Pat and I finally went to Lake Balaton this weekend. You can’t live in Hungary and not vacation at the holiest of Hungarian vacation destinations. When our friends ask, “Have you been to Balaton yet?” “Have you seen The Balaton?” We’ll be able to respond, “Yes. Oh my gosh, it was lovely.”
And it was.
We arrived late, muddled around trying to get into our B&B, and eventually checked in and set off for dinner. By the time we arrived back, it was 10 PM. A few work issues had started to percolate that morning. As we left Budapest, I thought everything would settle down.
Boy, was I mistaken. The fire had tamped down, but then the winds picked up and changed direction. By the time I read my mail, the entire forest was ablaze.
I managed to crawl into bed around midnight, slept fitfully for a few hours, and got up at 4:30 knowing the work ahead of me. Saturday at 3PM we would meet to review the crisis and our response. I was in charge of pulling together an assessment. I told my American colleagues to send me their input before they went to bed. While they slept, I would turn it into a story.
Before dawn, I fumbled around our room and tried to get logged into my email. The wifi was down – of course it was. An hour later, with nothing working, I mentally ticked through my options.
- Retire today
- Catch the train to Budapest
- Take a taxi to Budapest
- Run away to a place where I will never be found
Given I was in rural Hungary, I had a huge head start on that last one.
Then, the most obvious solution struck me. Go check into one of the conference center hotels we had passed last night by the lake. By 6AM, I was settled into a room, and everything was working. Relief.
Pat knows the drill. When I left, he opened his eyes a sliver,
“Do what you need to do, Julie.”
“OK. Assume I’ll be back here at 5 tonight. But don’t worry if I’m not.”
When I returned to our B&B promptly at 5, I was finished working for the weekend. Monday, the firestorm erupted yet again.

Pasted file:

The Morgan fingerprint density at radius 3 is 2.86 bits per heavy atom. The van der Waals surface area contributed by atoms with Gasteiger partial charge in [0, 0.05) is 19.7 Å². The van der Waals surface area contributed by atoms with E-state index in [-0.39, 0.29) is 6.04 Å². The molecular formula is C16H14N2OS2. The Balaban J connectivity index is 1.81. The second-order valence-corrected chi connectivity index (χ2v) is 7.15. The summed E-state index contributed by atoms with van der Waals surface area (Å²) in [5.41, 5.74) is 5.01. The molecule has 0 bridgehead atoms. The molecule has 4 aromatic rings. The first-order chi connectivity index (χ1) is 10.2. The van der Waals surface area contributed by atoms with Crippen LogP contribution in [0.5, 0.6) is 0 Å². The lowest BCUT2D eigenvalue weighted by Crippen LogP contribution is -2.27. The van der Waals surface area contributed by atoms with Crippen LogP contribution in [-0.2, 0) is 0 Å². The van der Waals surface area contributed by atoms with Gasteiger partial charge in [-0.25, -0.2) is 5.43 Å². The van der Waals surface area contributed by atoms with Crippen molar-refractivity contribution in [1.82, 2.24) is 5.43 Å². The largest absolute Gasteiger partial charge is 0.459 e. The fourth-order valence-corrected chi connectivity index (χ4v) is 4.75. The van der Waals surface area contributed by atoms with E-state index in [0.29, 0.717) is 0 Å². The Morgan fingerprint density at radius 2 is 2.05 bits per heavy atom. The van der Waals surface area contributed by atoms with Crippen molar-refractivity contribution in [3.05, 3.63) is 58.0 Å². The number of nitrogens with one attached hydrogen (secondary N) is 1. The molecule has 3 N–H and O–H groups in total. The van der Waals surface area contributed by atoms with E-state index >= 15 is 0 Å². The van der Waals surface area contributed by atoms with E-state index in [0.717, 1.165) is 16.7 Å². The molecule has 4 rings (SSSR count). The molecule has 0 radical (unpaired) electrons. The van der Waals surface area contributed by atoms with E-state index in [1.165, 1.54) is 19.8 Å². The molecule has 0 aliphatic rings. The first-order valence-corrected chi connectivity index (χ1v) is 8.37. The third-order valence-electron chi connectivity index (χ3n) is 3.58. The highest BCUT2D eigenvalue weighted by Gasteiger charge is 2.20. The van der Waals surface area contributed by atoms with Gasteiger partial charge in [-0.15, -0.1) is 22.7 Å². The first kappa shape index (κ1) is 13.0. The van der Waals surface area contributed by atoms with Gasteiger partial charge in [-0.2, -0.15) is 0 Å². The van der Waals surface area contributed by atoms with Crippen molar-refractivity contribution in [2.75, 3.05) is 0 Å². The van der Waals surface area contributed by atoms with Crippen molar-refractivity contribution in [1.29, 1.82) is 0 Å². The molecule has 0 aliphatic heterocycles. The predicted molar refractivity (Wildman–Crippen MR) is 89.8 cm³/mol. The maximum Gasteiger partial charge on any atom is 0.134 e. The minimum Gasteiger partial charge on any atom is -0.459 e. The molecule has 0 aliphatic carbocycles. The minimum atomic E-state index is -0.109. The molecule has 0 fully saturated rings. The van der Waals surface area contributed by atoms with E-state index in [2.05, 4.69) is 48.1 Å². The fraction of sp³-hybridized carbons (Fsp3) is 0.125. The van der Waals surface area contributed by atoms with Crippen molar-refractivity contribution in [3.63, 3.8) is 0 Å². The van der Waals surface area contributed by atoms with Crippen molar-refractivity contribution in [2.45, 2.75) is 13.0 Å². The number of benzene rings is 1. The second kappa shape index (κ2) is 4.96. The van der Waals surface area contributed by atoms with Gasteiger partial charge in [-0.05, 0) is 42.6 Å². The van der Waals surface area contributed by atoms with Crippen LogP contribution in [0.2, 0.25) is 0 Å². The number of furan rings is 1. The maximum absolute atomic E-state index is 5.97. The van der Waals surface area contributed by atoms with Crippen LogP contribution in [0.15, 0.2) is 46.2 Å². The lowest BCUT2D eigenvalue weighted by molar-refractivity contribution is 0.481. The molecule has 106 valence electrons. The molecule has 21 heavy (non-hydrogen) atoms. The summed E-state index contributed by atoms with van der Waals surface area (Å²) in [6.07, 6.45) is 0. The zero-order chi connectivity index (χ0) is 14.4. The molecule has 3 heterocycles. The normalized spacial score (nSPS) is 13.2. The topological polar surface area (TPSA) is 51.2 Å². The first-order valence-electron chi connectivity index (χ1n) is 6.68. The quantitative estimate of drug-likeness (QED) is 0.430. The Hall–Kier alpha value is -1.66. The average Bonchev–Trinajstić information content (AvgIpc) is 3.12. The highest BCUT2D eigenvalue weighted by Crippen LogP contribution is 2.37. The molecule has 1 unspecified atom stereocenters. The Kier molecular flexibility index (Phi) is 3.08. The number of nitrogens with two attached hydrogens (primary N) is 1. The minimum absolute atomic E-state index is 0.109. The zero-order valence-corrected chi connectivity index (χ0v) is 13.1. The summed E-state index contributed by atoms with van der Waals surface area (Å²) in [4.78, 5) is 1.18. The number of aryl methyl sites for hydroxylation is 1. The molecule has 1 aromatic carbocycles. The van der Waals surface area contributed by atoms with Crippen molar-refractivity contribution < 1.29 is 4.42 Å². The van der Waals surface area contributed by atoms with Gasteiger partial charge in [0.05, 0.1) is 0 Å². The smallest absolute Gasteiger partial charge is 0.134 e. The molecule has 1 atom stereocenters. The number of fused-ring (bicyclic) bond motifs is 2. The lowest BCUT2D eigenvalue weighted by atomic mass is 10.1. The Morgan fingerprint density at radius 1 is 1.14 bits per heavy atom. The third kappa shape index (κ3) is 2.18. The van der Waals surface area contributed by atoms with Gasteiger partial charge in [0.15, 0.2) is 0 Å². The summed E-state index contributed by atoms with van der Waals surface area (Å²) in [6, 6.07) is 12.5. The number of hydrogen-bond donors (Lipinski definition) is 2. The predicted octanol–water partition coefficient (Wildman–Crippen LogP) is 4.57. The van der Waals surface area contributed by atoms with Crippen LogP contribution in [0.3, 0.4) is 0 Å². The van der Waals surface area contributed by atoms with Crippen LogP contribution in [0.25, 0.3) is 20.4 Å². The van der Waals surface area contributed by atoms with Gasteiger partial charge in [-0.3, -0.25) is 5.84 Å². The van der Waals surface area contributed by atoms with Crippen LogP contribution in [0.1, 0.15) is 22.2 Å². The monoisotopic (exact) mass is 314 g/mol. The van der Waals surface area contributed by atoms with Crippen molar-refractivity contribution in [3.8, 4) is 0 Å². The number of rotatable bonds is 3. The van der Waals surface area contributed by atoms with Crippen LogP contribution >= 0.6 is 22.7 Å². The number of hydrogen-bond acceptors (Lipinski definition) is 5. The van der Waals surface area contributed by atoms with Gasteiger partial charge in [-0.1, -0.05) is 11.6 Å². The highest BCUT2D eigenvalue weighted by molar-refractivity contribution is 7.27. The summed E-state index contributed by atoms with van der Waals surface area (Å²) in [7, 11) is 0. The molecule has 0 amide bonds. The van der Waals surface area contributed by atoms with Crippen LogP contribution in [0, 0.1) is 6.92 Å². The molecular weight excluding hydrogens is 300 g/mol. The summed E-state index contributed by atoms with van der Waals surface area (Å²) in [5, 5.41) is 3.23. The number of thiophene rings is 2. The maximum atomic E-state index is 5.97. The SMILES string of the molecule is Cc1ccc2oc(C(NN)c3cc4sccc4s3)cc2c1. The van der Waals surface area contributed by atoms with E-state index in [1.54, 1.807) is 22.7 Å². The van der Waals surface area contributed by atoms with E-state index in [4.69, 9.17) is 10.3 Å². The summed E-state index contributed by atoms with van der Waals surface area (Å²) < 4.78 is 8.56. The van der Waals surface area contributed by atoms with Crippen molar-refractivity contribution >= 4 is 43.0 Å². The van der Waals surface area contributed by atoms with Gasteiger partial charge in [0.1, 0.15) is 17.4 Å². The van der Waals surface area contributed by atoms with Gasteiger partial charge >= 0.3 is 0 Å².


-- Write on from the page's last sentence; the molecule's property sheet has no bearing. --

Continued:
For many of you this sounds familiar, right?
Since the weekend, I can’t stop thinking – at what point is the paycheck no longer worth the cost? Part of my salary is the expectation that when the forest goes up in flames, I will be the first fire fighter on the scene. And as long as I take the money, I accept all the strings attached.
I can handle strings, but increasingly, the strings have grown into ropes; thick and weighty – the kind which cut your hands to shreds and rip your heart out.
It all boils down to money. Let’s face it, almost every decision generally does. I can step aside, but will we be happy with a life which fits into a much different pay scale? Will the constraints be just as bad as those I live with today? Even though I feel every second of my age, I am a relatively retirement young 56.
Pat and I are fortunate, this assignment forced our hand. All our possessions are stuffed into a unit smaller than our former garage. Our last child graduated college this spring. Although my pension is not the super sized version of yesteryear, it is not zero. And I can tap my savings at a nominal withdraw rate to provide a bit more income.
If I walk away tomorrow, we will not starve. But life is about more than “not starving”, isn’t it?
One of the blessings of living in Central Europe has been the realization that small lives can be rich. While money does buy elements of happiness, I no longer need buckets of money to stuff my over sized house with things I rarely use and can seldom find. We have learned the immeasurable pleasure of a cake and coffee with friends or two tickets to see the Vienna Philharmonic at the Reduta Hall in Bratislava, Slovakia.
When I got to the hotel Saturday morning, I breathed a sigh of relief. Everything worked. I received all the data I needed, and I was back in business. With the crisis under control, I checked my personal email and noticed a note with the subject line, “Congratulations Julie, you have been accepted into our summer writing program in Paris.”
For about thirty seconds I sat completely still with my eyes closed. It was all I needed to pull myself together and muddle through an exceptionally crummy day.
When I applied to the program, I began searching for affordable apartments. In the city center, that translates to about 300 square feet. I will sleep in a closet as long as the door opens onto a Parisian street. In our French life, I will walk next door for a freshly baked baguette, order a wedge of Roquefort cheese wrapped in paper, and return home with a bottle of local wine to write a story while Pat edits pictures.
Heaven fits in 300 square feet.
All day Saturday, thoughts of that email kept me going. For the next eight months, that email will be the light I run towards. I still haven’t figured out the details of how we will live the next phase of our lives. At least now, I can see exactly when it starts and where.
Categories: How To